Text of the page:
Petrolisthes elongatus facts for kids
Quick facts for kidsPetrolisthes elongatus
(H. Milne-Edwards, 1837)
Porcellana elongata H. Milne-Edwards, 1837
Petrolisthes elongatus, known as the New Zealand half crab, elongated porcelain crab, blue half crab, blue false crab or simply as the half crab or false crab, is a species of porcelain crab native to New Zealand.
The carapace is flattened with smooth side and rear margins, width is up to 18 mm (0.71 in), and long whip-like antennae grow from the front corners, with the short rostrum extending beyond the large prominent eyes. The animal either filter feeds with long setae borne from the maxilliped palps, or scavenges by chopping up flesh with the second maxilliped and further shredding with the mandibles. The large chelipeds are generally smooth with no teeth or serrations, mainly used for territorial defense among males, who usually have one enlarged. Chelipeds and legs bear randomly located spines which can break off with wear, and these areas are dorsally coloured the same as the carapace, in black, blue, greenish or greyish, the ventral areas lighter. The last pair of legs are setose, reduced in size and carried folded under a large abdominal flap, which also allows the animal to swim backwards. Telson and uropods also setose.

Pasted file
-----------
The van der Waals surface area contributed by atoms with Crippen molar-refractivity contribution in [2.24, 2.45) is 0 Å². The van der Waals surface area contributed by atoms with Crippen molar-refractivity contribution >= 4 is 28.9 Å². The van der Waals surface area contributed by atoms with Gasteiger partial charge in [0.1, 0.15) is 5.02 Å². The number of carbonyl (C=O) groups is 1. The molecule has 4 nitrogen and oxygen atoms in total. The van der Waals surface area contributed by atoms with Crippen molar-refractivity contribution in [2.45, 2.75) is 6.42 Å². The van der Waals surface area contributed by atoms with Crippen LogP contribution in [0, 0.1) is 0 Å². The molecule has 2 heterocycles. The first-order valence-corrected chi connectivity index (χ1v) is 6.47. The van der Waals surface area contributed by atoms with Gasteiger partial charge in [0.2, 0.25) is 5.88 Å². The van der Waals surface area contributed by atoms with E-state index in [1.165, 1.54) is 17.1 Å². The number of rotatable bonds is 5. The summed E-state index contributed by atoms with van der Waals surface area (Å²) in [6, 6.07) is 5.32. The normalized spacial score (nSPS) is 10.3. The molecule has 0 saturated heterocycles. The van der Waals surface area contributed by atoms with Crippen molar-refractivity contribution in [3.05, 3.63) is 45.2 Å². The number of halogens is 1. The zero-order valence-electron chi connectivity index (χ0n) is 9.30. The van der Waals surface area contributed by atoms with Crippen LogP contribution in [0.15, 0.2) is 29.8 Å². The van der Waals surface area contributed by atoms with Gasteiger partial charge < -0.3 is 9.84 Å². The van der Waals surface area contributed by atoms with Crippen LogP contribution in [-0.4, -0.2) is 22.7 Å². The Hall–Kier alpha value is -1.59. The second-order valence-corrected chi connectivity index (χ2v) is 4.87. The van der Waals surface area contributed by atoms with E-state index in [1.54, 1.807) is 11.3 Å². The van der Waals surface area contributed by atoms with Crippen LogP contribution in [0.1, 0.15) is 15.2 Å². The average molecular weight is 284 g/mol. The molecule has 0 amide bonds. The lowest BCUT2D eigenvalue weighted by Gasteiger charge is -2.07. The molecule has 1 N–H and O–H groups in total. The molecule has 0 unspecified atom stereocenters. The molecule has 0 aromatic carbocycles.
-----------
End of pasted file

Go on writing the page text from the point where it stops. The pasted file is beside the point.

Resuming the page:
Studies in New Zealand from the 1960s and 1970s showed a difference in breeding biology from north to south, with ovigerous females found all year round in Auckland, and only in the summer months around Kaikoura. Females are assumed to brood two or three times during their lifespan, producing 500 - 1000 eggs.
Distribution & Habitat
P. elongatus is native to all areas of New Zealand but has also been introduced to Tasmania and Victoria, Australia. In New Zealand it habits mussel beds, wharf pilings, estuaries, and the intertidal zone on rocky shores, where it is abundant beneath boulders and stones.
Petrolisthes elongatus Facts for Kids. Kiddle Encyclopedia.